The IDENTISK wok is exactly what you’d expect from IKEA—simple, modern, and practical design. Only minor areas could be improved.
IKEA’s IDENTISK wok is a large gray, lightweight wok with two handles and an aluminum lid. It has a modernist, practical design that is appealing but won’t blow your mind.
It can be used on all hob types (perfect for me, I use an electric/induction stove) and is reasonably sized.
The IKEA IDENTISK wok is made in China and was the creation of Swiss designer Nicolas Cortolezzis who has designed a wide variety of products for Swedish giants IKEA.
If you’re considering buying IKEA’s IDENTISK wok, read on. I’ve reviewed every inch of this wok.
Size: How Big Is Ikea’s IDENTISK Wok?
- Width, handle to handle: 17.3″ (44cm).
- Diameter (rim to rim): 12.5″ (32cm).
- Ground base diameter: 6.2″ (16cm).
- Height, without lid: 3.9″ (10cm).
- Height, with lid: 7.4″ (19cm).
- Handle width: 5.5″ (14cm).
- Vent: 0.5″ (1.5cm).
Note that these sizes are approximate—I measured these at home; I didn’t just rehash the info from IKEA.
To give you an idea of how large the wok is, I filled it with water. It can hold over 1.3 gallons (5 liters) if you fill it to the top (not that you’d ever need to do that).
What Are the Handles Like?
The handles are pretty comfortable. I can get all four fingers around them, and they are ergonomic to hold. They’re also a little squishy if you press them firmly, easy to grip, and easy to clean.
Most importantly, though, the handles are designed not to transfer heat from the wok to your hands when cooking.
That said, they would melt if you applied them directly to heat (IKEA notes that this could happen when cooking on gas hobs).
The lid handle matches the design of the wok handles, but with minor differences—both are the same shade of red, made from the same material, and have a curve.
The wok and lid handles are also bolted in the same way. While they look secure, I do wonder how I would ever fix them if they broke.
Another thing worth mentioning is that the bolts are riveted. It would be better if they were rivetless because it would be easier to clean around them, but this is not such a major problem.
I struggled to find any information on what the handles were made of, though I have seen some suggestions online that they’re made of silicone.
What’s the Lid Like?
The lid is shiny and reflective and made from aluminum—not coated like the wok. The lid handle has almost the same design as the wok’s handles, but it is meant to be lifted from the top not held at the sides.
It has a practical design with a groove around the rim, so it sits nicely on top of the wok and won’t slide off when cooking.
You can also put the lid on upside-down so it’s inside the wok so it can be easily stored away without taking up too much space. The top handle doesn’t get in the way and fits inside.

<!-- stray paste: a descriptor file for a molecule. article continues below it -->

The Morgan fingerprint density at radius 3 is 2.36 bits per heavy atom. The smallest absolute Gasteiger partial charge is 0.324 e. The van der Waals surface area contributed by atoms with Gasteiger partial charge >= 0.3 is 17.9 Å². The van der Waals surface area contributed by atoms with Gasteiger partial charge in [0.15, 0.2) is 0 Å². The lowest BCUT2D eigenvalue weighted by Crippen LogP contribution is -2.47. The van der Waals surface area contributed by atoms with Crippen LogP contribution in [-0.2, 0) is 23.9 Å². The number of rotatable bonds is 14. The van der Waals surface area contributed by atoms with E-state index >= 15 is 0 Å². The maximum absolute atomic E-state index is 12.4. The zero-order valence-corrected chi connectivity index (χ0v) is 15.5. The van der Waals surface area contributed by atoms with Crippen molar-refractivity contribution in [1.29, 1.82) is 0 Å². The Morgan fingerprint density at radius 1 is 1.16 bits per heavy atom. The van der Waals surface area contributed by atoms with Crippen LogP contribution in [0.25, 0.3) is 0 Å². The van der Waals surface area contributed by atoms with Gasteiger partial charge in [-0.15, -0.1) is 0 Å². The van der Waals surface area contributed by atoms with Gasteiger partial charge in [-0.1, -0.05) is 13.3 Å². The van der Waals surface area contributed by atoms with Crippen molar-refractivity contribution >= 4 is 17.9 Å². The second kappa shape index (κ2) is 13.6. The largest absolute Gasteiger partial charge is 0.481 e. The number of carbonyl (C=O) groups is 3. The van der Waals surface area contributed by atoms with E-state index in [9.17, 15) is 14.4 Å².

I do remember thinking; ‘after a few uses, will this lid be covered in watermarks?’ But a guess a nice bit of polishing would hide that.
What’s the Base Like?
According to IKEA’s website, the base is “Aluminium, Stainless steel, Coated with Teflon(R) Select.” It’s not particularly thicker than the rest of the pan, though there is a small noticeable difference.
A modern design, the inside of the pan is a different shade of gray from the outside. This is down to the Teflon coating.
The non-stick (Teflon Select®) means that you won’t have to use so much oil or fat when cooking with this pan which is good. However, in the long run, don’t be surprised if it starts to accumulate scratches.
A flat bottom base supposedly means it’s easier to distribute heat. This is because there is more surface area in direct contact with the hob.
Flat bottom woks can also hold more food supposedly so you can make larger meals. This also means that you won’t need a wok ring to keep the wok in place.
Also worth noting is that the manual mentions that the base expands when hot.
Other Unique Features of the IDENTISK Wok
What I liked about the IDENTISK wok was how super lightweight and easy to move around it is. The first thing I noticed was that it was significantly lighter than it looks.
According to IKEA’s website, it weighs 1.51 kg (3.32 lbs.), but this must be with the lid because I weighed the wok alone at 1.1kg (2.42 lbs.).
The IDENTISK wok also includes a small vent to the side. You’d almost miss it if you weren’t looking for it. It’s a puny slit about half an inch long that sits in the groove that holds the lid on.
At first, I thought that I had bought a defective wok. As if this teeny hole was added by accident during production.